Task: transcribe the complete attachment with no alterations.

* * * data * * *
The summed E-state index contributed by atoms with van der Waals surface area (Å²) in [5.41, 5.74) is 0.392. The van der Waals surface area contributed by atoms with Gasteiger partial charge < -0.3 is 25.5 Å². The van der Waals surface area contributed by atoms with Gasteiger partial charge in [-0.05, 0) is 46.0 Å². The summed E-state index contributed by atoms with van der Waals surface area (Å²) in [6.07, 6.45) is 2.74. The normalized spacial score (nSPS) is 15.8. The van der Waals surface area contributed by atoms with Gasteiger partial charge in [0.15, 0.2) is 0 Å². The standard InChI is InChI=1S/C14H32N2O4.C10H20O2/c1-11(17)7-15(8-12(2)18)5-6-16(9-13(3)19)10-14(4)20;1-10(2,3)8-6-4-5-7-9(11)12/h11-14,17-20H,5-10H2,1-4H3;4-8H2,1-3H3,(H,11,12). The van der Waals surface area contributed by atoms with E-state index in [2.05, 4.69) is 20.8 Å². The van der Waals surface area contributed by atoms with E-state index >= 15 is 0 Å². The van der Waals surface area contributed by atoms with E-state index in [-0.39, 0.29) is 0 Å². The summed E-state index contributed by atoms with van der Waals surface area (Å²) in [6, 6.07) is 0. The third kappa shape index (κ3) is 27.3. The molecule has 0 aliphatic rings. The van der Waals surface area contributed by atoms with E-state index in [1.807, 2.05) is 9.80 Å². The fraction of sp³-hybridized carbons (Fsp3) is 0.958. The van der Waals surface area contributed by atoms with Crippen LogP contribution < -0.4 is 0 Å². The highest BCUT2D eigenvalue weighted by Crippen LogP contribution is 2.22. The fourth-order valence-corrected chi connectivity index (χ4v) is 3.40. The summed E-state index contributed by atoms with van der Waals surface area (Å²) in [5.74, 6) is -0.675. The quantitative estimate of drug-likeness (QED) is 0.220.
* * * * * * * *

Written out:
The summed E-state index contributed by atoms with van der Waals surface area (Å²) in [5.41, 5.74) is 0.392. The van der Waals surface area contributed by atoms with Gasteiger partial charge < -0.3 is 25.5 Å². The van der Waals surface area contributed by atoms with Gasteiger partial charge in [-0.05, 0) is 46.0 Å². The summed E-state index contributed by atoms with van der Waals surface area (Å²) in [6.07, 6.45) is 2.74. The normalized spacial score (nSPS) is 15.8. The van der Waals surface area contributed by atoms with Gasteiger partial charge in [0.15, 0.2) is 0 Å². The standard InChI is InChI=1S/C14H32N2O4.C10H20O2/c1-11(17)7-15(8-12(2)18)5-6-16(9-13(3)19)10-14(4)20;1-10(2,3)8-6-4-5-7-9(11)12/h11-14,17-20H,5-10H2,1-4H3;4-8H2,1-3H3,(H,11,12). The van der Waals surface area contributed by atoms with E-state index in [2.05, 4.69) is 20.8 Å². The van der Waals surface area contributed by atoms with E-state index >= 15 is 0 Å². The van der Waals surface area contributed by atoms with E-state index in [-0.39, 0.29) is 0 Å². The summed E-state index contributed by atoms with van der Waals surface area (Å²) in [6, 6.07) is 0. The third kappa shape index (κ3) is 27.3. The molecule has 0 aliphatic rings. The van der Waals surface area contributed by atoms with E-state index in [1.807, 2.05) is 9.80 Å². The fraction of sp³-hybridized carbons (Fsp3) is 0.958. The van der Waals surface area contributed by atoms with Crippen LogP contribution < -0.4 is 0 Å². The highest BCUT2D eigenvalue weighted by Crippen LogP contribution is 2.22. The fourth-order valence-corrected chi connectivity index (χ4v) is 3.40. The summed E-state index contributed by atoms with van der Waals surface area (Å²) in [5.74, 6) is -0.675. The quantitative estimate of drug-likeness (QED) is 0.220.